Wednesday, January 22, 2020

Navigational Tools :: Websites Internet Technology Computers Essays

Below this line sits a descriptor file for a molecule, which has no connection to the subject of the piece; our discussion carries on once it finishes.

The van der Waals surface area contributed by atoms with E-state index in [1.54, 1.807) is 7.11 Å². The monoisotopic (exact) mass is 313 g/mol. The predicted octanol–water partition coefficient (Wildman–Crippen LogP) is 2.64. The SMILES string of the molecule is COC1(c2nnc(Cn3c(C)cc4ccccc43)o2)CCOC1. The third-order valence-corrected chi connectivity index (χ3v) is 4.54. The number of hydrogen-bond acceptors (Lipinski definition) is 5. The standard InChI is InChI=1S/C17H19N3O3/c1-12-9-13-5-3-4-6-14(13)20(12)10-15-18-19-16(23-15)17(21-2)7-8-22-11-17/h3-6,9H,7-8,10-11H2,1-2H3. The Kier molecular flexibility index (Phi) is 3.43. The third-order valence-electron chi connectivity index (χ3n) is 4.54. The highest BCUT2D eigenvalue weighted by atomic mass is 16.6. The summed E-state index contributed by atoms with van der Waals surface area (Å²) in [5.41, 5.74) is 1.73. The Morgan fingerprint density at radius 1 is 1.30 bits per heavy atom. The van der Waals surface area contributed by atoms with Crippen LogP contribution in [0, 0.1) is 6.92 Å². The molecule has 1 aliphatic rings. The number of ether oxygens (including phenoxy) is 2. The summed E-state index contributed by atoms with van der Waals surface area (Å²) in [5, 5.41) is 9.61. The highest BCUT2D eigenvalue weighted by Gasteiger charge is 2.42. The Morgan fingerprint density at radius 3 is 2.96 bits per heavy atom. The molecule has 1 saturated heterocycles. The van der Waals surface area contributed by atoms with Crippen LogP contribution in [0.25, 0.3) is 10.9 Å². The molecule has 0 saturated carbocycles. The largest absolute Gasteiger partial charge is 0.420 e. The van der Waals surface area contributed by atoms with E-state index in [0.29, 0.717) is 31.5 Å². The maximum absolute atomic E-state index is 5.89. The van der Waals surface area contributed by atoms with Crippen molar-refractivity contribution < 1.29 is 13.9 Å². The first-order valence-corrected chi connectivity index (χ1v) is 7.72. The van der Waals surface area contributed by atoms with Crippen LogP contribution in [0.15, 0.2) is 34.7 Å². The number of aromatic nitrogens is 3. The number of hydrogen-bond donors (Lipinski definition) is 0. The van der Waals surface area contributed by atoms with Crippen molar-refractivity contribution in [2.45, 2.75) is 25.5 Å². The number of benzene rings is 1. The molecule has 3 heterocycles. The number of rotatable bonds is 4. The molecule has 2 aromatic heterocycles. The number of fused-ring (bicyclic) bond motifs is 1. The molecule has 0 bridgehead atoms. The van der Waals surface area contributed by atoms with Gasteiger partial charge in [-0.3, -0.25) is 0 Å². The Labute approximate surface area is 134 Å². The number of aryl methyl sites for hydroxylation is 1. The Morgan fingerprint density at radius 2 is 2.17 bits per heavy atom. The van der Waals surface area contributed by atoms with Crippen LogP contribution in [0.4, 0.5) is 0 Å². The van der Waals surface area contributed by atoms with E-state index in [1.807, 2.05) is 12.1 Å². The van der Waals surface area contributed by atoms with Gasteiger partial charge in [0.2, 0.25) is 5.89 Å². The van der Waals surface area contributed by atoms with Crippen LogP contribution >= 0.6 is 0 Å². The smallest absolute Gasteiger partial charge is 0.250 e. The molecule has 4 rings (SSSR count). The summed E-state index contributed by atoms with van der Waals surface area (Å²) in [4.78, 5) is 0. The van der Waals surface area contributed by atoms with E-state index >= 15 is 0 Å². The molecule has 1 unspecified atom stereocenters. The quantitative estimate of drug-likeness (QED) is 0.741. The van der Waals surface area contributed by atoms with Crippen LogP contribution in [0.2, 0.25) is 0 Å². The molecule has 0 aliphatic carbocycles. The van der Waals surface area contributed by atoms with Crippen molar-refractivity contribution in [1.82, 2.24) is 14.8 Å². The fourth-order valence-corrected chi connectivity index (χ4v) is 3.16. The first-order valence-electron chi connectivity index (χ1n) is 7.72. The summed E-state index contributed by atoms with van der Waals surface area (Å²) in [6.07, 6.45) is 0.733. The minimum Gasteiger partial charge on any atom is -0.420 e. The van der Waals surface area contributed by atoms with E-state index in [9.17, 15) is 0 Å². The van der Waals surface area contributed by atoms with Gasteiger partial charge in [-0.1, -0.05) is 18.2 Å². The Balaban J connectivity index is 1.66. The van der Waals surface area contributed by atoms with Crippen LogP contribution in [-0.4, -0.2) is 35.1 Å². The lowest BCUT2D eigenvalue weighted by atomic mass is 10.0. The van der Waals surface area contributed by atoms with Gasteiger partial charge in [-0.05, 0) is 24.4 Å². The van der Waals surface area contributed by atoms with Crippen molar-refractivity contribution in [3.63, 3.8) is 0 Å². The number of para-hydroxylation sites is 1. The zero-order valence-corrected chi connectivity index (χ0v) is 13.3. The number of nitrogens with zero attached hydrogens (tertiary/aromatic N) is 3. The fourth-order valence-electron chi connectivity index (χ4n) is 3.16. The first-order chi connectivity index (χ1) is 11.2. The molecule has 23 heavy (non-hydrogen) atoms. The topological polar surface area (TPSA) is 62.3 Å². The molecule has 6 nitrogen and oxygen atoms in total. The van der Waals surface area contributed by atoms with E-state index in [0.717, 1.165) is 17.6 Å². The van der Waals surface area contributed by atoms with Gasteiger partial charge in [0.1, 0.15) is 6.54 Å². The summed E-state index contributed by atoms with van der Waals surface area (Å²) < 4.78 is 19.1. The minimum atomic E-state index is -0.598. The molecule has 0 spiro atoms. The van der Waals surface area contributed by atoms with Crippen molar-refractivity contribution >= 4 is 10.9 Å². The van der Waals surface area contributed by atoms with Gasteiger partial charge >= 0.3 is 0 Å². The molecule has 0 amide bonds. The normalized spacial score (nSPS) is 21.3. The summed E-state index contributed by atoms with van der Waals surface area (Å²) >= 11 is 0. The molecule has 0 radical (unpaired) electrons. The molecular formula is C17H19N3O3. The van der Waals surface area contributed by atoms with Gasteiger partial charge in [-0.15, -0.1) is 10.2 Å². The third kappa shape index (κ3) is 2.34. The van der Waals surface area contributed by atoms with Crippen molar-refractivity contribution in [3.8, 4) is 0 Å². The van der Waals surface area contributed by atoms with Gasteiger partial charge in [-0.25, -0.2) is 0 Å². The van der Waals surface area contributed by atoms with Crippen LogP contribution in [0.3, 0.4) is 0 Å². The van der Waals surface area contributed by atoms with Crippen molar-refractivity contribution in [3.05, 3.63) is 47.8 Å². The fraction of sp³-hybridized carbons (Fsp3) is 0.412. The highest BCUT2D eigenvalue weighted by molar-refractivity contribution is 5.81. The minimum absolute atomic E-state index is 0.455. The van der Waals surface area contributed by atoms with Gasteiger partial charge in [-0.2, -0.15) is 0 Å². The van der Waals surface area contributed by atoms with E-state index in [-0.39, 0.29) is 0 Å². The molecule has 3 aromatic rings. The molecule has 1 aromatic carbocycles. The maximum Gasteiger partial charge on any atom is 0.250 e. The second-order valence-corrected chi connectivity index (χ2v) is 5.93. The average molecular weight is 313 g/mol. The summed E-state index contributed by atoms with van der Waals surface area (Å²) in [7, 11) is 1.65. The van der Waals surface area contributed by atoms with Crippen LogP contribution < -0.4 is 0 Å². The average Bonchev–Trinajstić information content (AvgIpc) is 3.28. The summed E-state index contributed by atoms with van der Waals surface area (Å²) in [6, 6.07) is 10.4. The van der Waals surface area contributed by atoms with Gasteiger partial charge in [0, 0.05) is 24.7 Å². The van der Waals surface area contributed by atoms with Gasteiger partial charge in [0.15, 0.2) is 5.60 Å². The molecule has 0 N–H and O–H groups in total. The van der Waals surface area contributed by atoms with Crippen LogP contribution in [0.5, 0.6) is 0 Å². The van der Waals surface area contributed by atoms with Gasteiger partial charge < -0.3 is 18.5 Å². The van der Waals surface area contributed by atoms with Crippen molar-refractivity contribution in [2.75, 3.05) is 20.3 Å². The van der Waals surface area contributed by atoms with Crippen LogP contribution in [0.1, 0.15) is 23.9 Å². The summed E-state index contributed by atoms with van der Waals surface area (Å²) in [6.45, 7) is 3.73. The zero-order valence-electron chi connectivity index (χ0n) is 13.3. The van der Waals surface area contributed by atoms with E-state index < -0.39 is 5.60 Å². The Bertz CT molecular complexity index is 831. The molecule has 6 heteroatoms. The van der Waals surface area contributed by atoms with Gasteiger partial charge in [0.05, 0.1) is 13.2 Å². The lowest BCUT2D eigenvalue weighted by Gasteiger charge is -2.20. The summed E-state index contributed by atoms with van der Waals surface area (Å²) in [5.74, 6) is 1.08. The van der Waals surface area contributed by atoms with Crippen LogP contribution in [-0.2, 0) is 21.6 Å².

Navigational Tools When designing a website, a web designer must develop and create an effective way of navigating his or her website. When doing this job, the web designer must keep the principle of compensation in mind. According to authors Killingsworth and Gilbertson â€Å"in every revision of a text, something is lost and something is gained† (45). Using this principle of compensation, a web designer must realize the consequences for choosing a picture, icon, or text to represent links on his or her web page. For each one there are advantages and drawbacks, which if weighed or balanced properly can enhance that web designer’s page. Human beings by nature are visually oriented; therefore, the web designer should find a satisfactory medium between the use and placement of either text or graphics. According to Brad Bachetti in his response â€Å"Creating a Roadmap†, â€Å" If both text and graphics are used to represent the button, it is visually appealing to keep the text and g raphics of equal width. This is exemplified on the main page of the WebCT course page† (Bachetti). If we take a look at the WebCT course page, we will find this to be true. The WebCT course page also exemplifies the principle of compensation. The pictures that accompany the text not only compliment each other in width and size, but also enhance each other. Together the pictures and text convey better meaning then they would if they stood alone, thus allowing for easy navigation on the course page. Sometimes though a web designer may only want to use a picture, icon, or text to represent a link or navigational tool on a website. According to Principles of Web Design, by David and Jean Farkas, â€Å"Links must make clear their destinations the page that the link will display† (209). Using this simple principle put forth by the authors, a web designer may encounter problems when dealing with pictures and icons to represent links or navigational tools. According to Farkas, â€Å"to design links that will communicate their destination clearly, you need to think about your audience and their information needs† (Farkas 209). A picture and icon may have different connative or denotative meanings for people of a different age, gender, race, or nationality. That being stated icons and pictures have some significant advantages over text links. For example, a familiar one is processed faster, icons communicate across languages and cultures, they are visually interesting, and they often save space (Farkas 211).

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